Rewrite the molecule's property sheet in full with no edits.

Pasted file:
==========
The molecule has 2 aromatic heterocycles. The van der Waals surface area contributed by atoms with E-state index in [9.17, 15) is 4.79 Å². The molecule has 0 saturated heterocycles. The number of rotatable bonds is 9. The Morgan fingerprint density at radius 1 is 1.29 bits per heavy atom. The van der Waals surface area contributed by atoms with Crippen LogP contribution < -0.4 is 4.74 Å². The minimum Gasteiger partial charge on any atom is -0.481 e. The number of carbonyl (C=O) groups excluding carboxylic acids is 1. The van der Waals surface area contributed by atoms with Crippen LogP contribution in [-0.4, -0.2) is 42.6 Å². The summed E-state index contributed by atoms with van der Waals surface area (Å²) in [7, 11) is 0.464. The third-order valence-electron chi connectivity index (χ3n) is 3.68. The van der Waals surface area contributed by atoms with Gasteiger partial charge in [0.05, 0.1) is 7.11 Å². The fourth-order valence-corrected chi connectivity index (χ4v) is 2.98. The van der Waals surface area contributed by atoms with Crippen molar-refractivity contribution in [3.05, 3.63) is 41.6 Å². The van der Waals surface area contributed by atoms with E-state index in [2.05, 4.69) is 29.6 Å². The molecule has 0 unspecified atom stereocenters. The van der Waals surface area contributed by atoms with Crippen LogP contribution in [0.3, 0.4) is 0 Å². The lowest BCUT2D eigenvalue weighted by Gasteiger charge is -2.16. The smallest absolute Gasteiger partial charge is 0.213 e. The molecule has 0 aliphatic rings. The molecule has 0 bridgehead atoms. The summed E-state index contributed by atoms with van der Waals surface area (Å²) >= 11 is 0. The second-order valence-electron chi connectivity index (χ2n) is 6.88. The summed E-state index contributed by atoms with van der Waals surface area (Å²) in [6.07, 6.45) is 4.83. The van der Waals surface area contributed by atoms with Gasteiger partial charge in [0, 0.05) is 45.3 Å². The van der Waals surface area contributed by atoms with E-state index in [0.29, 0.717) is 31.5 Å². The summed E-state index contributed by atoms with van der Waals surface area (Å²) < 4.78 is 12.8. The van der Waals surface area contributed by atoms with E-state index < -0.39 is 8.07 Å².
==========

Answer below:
The molecule has 2 aromatic heterocycles. The van der Waals surface area contributed by atoms with E-state index in [9.17, 15) is 4.79 Å². The molecule has 0 saturated heterocycles. The number of rotatable bonds is 9. The Morgan fingerprint density at radius 1 is 1.29 bits per heavy atom. The van der Waals surface area contributed by atoms with Crippen LogP contribution < -0.4 is 4.74 Å². The minimum Gasteiger partial charge on any atom is -0.481 e. The number of carbonyl (C=O) groups excluding carboxylic acids is 1. The van der Waals surface area contributed by atoms with Crippen LogP contribution in [-0.4, -0.2) is 42.6 Å². The summed E-state index contributed by atoms with van der Waals surface area (Å²) in [7, 11) is 0.464. The third-order valence-electron chi connectivity index (χ3n) is 3.68. The van der Waals surface area contributed by atoms with Gasteiger partial charge in [0.05, 0.1) is 7.11 Å². The fourth-order valence-corrected chi connectivity index (χ4v) is 2.98. The van der Waals surface area contributed by atoms with Crippen molar-refractivity contribution in [3.05, 3.63) is 41.6 Å². The van der Waals surface area contributed by atoms with E-state index in [2.05, 4.69) is 29.6 Å². The molecule has 0 unspecified atom stereocenters. The van der Waals surface area contributed by atoms with Crippen LogP contribution in [0.3, 0.4) is 0 Å². The lowest BCUT2D eigenvalue weighted by Gasteiger charge is -2.16. The smallest absolute Gasteiger partial charge is 0.213 e. The molecule has 0 aliphatic rings. The molecule has 0 bridgehead atoms. The summed E-state index contributed by atoms with van der Waals surface area (Å²) >= 11 is 0. The second-order valence-electron chi connectivity index (χ2n) is 6.88. The summed E-state index contributed by atoms with van der Waals surface area (Å²) in [6.07, 6.45) is 4.83. The van der Waals surface area contributed by atoms with Gasteiger partial charge in [0, 0.05) is 45.3 Å². The van der Waals surface area contributed by atoms with E-state index in [0.29, 0.717) is 31.5 Å². The summed E-state index contributed by atoms with van der Waals surface area (Å²) < 4.78 is 12.8. The van der Waals surface area contributed by atoms with E-state index < -0.39 is 8.07 Å².